A day laborer carries a bundle of harvested sugercane in Taloda, Maharashtra, India (Photographer: Dhiraj Singh/Bloomberg)  

India Set for Record Harvest as Timely Rainfall Boosts Crops

(Bloomberg) -- India is set for record production of food grain this year after timely monsoon rain encouraged farmers to plant rice, corn and pulses across a larger area, Farm Minister Radha Mohan Singh said.

The government has set a food grain harvest target of 270.1 million metric tons for the crop year that began on July 1, compared with 252.2 million tons a year earlier, Singh said in New Delhi on Thursday. The area under monsoon-sown crops climbed to 105.45 million hectares (260.6 million acres) as of Sept. 9, compared with 101.24 million hectares a year earlier, according to Agriculture Ministry data.

India is counting on an increase in production of lentils, vegetables and grains to curb food inflation after the first back-to-back shortfall in monsoon rainfall in three decades ravaged crops and widened a shortage of essential commodities. Though precipitation has been below average this year as well, crops such as rice, corn, peanuts and pulses have benefited from well distributed rains, according to S.K. Pattanayak, agriculture secretary. An increase in water level in reservoirs will boost winter-sown crops such as wheat and mustard, he said.

“We are expecting bumper production this year,” Pattanayak said in New Delhi on Thursday. “Good distribution of rain, good quality seeds and timely application of fertilizers and efforts put in by farmers will give good results.”

Below Normal

Even though rainfall has been 5 percent below normal between June 1 and Sept. 14, 86 percent of the country received normal to excess showers, according to the India Meteorological Department. The monsoon affects both summer and winter crop sowing in the South Asian nation and waters more than half of all farmland. Rainfall was 14 percent below a 50-year average in 2015, following a 12 percent shortfall in 2014, data from the meteorological department show.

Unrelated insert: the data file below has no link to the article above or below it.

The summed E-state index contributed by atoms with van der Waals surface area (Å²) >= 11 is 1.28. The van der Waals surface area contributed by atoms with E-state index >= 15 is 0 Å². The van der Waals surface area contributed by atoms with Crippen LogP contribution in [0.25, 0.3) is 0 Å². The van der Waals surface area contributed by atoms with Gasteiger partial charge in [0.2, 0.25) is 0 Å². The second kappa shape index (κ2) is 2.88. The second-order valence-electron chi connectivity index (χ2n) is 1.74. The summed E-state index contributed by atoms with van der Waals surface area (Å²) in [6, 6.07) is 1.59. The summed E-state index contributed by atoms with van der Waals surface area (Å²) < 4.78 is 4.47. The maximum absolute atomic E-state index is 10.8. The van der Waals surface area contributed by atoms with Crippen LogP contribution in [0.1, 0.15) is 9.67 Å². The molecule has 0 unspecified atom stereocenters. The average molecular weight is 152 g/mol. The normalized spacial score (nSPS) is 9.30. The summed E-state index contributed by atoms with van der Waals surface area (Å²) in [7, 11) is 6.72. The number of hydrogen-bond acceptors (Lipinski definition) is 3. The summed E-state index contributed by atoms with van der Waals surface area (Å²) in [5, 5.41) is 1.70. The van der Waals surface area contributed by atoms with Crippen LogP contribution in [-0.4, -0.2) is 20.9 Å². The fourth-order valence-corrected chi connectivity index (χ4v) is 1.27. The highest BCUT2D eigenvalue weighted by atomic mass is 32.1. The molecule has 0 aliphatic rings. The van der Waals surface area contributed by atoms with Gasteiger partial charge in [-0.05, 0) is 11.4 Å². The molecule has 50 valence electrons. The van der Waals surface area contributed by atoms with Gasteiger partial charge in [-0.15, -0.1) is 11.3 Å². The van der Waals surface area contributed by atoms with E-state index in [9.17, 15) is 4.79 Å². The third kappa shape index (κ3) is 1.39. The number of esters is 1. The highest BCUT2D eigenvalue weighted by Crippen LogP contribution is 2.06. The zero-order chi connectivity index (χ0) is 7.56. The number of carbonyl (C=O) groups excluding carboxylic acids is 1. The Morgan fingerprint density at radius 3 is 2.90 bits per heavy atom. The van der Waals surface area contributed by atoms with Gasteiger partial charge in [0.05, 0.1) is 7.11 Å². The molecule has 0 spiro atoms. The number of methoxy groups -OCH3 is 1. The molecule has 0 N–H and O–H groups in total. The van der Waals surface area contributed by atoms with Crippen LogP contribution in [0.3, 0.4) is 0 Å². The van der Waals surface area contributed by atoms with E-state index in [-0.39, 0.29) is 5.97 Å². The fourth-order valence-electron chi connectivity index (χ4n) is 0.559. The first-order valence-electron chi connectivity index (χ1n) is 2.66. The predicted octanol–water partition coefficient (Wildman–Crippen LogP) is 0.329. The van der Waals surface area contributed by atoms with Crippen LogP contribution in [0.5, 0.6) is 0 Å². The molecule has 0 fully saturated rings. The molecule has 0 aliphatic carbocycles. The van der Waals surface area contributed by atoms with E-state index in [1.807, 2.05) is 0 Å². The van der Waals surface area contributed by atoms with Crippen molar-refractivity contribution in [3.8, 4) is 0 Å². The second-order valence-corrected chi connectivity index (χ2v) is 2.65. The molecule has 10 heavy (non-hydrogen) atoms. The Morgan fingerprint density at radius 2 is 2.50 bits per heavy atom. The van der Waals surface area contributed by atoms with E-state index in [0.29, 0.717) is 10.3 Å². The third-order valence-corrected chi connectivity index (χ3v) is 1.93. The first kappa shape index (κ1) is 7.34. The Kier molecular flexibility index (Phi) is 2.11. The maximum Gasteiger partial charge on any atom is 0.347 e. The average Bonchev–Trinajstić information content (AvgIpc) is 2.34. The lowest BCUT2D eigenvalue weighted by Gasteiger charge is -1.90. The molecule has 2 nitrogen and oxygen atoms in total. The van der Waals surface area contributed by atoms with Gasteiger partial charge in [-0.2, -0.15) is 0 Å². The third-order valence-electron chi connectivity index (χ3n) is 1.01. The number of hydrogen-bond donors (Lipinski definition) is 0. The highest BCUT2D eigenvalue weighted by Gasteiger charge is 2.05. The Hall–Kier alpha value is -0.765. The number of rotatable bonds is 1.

“Barring a few pockets here and there, overall it will be a good crop year,” Prerana Desai, vice president for research at Edelweiss Agri Services & Credit, said by phone from Mumbai. “Rain distribution has been good and the water level in the reservoirs will be sufficient for the winter crops. Most of the crops will have better production on good rainfall and improved yields.”
Production of monsoon-sown pulses may total 8.22 million tons, up 48 percent from 5.54 million tons a year earlier, the farm ministry said. Residual moisture in the soil will boost area under winter-sown pulses, it said.

India’s 91 main reservoirs held 108.1 billion cubic meters of water as of Sept. 8, up 17% from 92.32 billion cubic meters same time year earlier, according to the Central Water Commission. While the monsoon retreated from some parts of west Rajasthan state, western and central regions will get fairly widespread rains in the coming days, the state forecaster said on Thursday.